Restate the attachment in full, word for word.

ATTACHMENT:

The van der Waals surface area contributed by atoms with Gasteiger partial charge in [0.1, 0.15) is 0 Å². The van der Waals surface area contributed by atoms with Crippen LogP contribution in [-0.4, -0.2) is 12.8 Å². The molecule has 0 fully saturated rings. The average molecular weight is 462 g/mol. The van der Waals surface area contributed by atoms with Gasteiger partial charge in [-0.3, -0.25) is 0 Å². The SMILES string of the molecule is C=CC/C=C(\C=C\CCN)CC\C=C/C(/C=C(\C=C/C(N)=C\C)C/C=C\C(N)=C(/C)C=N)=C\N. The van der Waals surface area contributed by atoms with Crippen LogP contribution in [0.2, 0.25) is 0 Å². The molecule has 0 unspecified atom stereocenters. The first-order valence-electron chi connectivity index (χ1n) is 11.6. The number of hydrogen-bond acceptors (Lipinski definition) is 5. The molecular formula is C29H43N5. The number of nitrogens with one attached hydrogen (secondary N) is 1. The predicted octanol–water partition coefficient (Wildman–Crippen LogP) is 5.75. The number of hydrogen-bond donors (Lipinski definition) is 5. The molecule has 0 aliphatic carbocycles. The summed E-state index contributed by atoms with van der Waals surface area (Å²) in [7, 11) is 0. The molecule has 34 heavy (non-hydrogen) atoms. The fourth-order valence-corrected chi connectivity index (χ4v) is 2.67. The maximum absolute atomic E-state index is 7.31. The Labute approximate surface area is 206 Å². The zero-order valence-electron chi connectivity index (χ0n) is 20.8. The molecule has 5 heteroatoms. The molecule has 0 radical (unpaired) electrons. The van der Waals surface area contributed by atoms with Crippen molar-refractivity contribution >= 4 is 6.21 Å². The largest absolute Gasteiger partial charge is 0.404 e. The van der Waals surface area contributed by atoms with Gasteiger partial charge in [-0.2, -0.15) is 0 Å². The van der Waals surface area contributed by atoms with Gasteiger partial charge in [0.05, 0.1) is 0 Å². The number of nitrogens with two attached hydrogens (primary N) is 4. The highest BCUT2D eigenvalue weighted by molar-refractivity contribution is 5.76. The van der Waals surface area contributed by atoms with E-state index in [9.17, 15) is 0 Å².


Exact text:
The van der Waals surface area contributed by atoms with Gasteiger partial charge in [0.1, 0.15) is 0 Å². The van der Waals surface area contributed by atoms with Crippen LogP contribution in [-0.4, -0.2) is 12.8 Å². The molecule has 0 fully saturated rings. The average molecular weight is 462 g/mol. The van der Waals surface area contributed by atoms with Gasteiger partial charge in [-0.3, -0.25) is 0 Å². The SMILES string of the molecule is C=CC/C=C(\C=C\CCN)CC\C=C/C(/C=C(\C=C/C(N)=C\C)C/C=C\C(N)=C(/C)C=N)=C\N. The van der Waals surface area contributed by atoms with Crippen LogP contribution in [0.2, 0.25) is 0 Å². The molecule has 0 unspecified atom stereocenters. The first-order valence-electron chi connectivity index (χ1n) is 11.6. The number of hydrogen-bond acceptors (Lipinski definition) is 5. The molecular formula is C29H43N5. The number of nitrogens with one attached hydrogen (secondary N) is 1. The predicted octanol–water partition coefficient (Wildman–Crippen LogP) is 5.75. The number of hydrogen-bond donors (Lipinski definition) is 5. The molecule has 0 aliphatic carbocycles. The summed E-state index contributed by atoms with van der Waals surface area (Å²) in [7, 11) is 0. The molecule has 34 heavy (non-hydrogen) atoms. The fourth-order valence-corrected chi connectivity index (χ4v) is 2.67. The maximum absolute atomic E-state index is 7.31. The Labute approximate surface area is 206 Å². The zero-order valence-electron chi connectivity index (χ0n) is 20.8. The molecule has 5 heteroatoms. The molecule has 0 radical (unpaired) electrons. The van der Waals surface area contributed by atoms with Crippen molar-refractivity contribution >= 4 is 6.21 Å². The largest absolute Gasteiger partial charge is 0.404 e. The van der Waals surface area contributed by atoms with Gasteiger partial charge in [-0.2, -0.15) is 0 Å². The van der Waals surface area contributed by atoms with Gasteiger partial charge in [0.05, 0.1) is 0 Å². The number of nitrogens with two attached hydrogens (primary N) is 4. The highest BCUT2D eigenvalue weighted by molar-refractivity contribution is 5.76. The van der Waals surface area contributed by atoms with E-state index in [9.17, 15) is 0 Å².